segmenting the cardiac cycle into at least two regions of interest, wherein at least one of the at least two regions of interest is a late potential region of interest;
decomposing the at least two regions of interest in time and frequency domains to generate time and frequency signal areas;
determining at least one patient signal parameter based at least in part on the regions of interest or signal areas; and
detecting a cardiac pathology or event based on the determined at least one patient signal parameter.
2. A system for patient signal analysis, comprising:
a non-transitory memory device for storing computer readable program code; and
a processor in communication with the memory device, the processor being operative with the computer readable program code to perform steps comprising:
receiving patient signal data including at least one identified cycle;
segmenting the cycle into at least two regions of interest including a late potential region of interest, wherein the late potential region of interest is an RS, RT, S-full or T-full signal portion, and wherein the at least two regions of interest comprise different late potential regions of interest;
determining at least one patient signal parameter based at least in part on the segmented regions of interest; and
detecting a pathology or event based on the determined at least one patient signal parameter.
3. The system of claim 2 wherein the patient signal data comprises electrophysiological signal data that indicate electrical activity of a patient's heart over multiple cardiac cycles.
4. The system of claim 2 wherein the at least two regions of interest comprises an ST segment or ST signal portion.
5. The system of claim 2 wherein the late potential region of interest comprises an RS signal portion that characterizes late depolarization of the cycle.
6. The system of claim 2, wherein the processor is further operative with the computer readable program code to decompose the at least two regions of interest in time domain into a time signal area associated with a timing duration.
7. The system of claim 6, wherein the processor is further operative with the computer readable program code to decompose the at least two regions of interest in frequency domain into a frequency signal area associated with a frequency bandwidth.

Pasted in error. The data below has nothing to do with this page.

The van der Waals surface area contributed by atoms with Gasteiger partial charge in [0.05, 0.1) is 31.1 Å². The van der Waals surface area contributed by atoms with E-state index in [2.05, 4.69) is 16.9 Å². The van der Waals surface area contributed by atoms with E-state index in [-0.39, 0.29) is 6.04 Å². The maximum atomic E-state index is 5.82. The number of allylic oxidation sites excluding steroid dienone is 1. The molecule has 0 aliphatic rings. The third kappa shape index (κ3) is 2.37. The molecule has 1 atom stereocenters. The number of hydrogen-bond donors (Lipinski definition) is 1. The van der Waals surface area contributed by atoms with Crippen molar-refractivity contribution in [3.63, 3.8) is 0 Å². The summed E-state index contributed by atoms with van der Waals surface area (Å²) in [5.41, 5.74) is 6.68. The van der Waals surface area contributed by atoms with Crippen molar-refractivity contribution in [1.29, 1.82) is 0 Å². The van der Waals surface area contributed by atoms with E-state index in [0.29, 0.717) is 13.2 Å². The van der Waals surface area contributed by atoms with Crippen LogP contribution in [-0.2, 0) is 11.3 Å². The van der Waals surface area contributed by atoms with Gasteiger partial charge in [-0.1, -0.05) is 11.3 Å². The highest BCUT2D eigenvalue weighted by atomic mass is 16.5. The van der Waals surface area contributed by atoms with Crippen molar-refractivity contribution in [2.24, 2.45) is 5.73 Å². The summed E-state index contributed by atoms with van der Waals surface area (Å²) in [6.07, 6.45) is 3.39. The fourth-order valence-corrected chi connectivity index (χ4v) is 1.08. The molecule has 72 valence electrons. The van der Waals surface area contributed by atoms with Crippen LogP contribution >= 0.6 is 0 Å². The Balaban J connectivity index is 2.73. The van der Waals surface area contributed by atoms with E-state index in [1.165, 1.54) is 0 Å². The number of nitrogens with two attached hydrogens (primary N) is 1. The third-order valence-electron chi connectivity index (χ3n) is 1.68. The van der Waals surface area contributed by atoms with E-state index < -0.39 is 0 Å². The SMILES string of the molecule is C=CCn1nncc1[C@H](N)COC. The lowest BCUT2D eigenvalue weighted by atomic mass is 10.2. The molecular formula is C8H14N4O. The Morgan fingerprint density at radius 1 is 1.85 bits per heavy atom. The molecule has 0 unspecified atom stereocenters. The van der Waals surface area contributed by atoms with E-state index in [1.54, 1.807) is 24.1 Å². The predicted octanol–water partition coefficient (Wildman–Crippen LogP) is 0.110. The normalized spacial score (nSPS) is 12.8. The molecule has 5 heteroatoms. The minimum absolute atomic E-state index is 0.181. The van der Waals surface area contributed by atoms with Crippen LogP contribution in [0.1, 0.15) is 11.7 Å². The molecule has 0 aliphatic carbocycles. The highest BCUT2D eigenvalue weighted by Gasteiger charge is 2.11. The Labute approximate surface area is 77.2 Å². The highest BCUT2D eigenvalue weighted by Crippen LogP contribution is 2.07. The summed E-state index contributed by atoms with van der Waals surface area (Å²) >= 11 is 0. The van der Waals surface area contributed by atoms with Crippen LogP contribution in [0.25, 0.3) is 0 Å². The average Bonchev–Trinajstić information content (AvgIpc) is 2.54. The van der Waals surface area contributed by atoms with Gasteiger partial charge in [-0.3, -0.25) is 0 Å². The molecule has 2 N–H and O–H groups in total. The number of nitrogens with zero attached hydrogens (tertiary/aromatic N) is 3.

8. The system of claim 7 wherein the patient signal parameter comprises a time-frequency area ratio of the regions of interest.
9. The system of claim 2, wherein the processor is operative with the computer readable program code to determine the pathology or event by combining, via an artificial neural network, the determined patient signal parameter with other input patient data.
10. The system of claim 2, wherein the processor is further operative with the computer readable program code to adaptively adjust one or more calculation parameters based on the determined patient signal parameter.
11. The system of claim 2, wherein the processor is further operative with the computer readable program code to adaptively adjust one or more treatment control parameters of a medical device based on the determined patient signal parameter.
12. A system for patient signal analysis, comprising:
a non-transitory memory device for storing computer readable program code; and
a processor in communication with the memory device, the processor being operative with the computer readable program code to perform steps comprising:
receiving patient signal data including at least one identified cycle;
segmenting the cycle into at least two regions of interest including a late potential region of interest, wherein the late potential region of interest comprises an RT signal portion that is defined from a peak time of ventricular depolarization of the cycle to a peak time of ventricular repolarization of the cycle;
determining at least one patient signal parameter based at least in part on the segmented regions of interest; and
detecting a pathology or event based on the determined at least one patient signal parameter.
13. A system for patient signal analysis, comprising:
a non-transitory memory device for storing computer readable program code; and
a processor in communication with the memory device, the processor being operative with the computer readable program code to perform steps comprising:
receiving patient signal data including at least one identified cycle;
segmenting the cycle into at least two regions of interest including a late potential region of interest, wherein the late potential region of interest comprises an S-full signal portion that characterizes functional full ventricular repolarization and later potentials of the cycle including a U wave;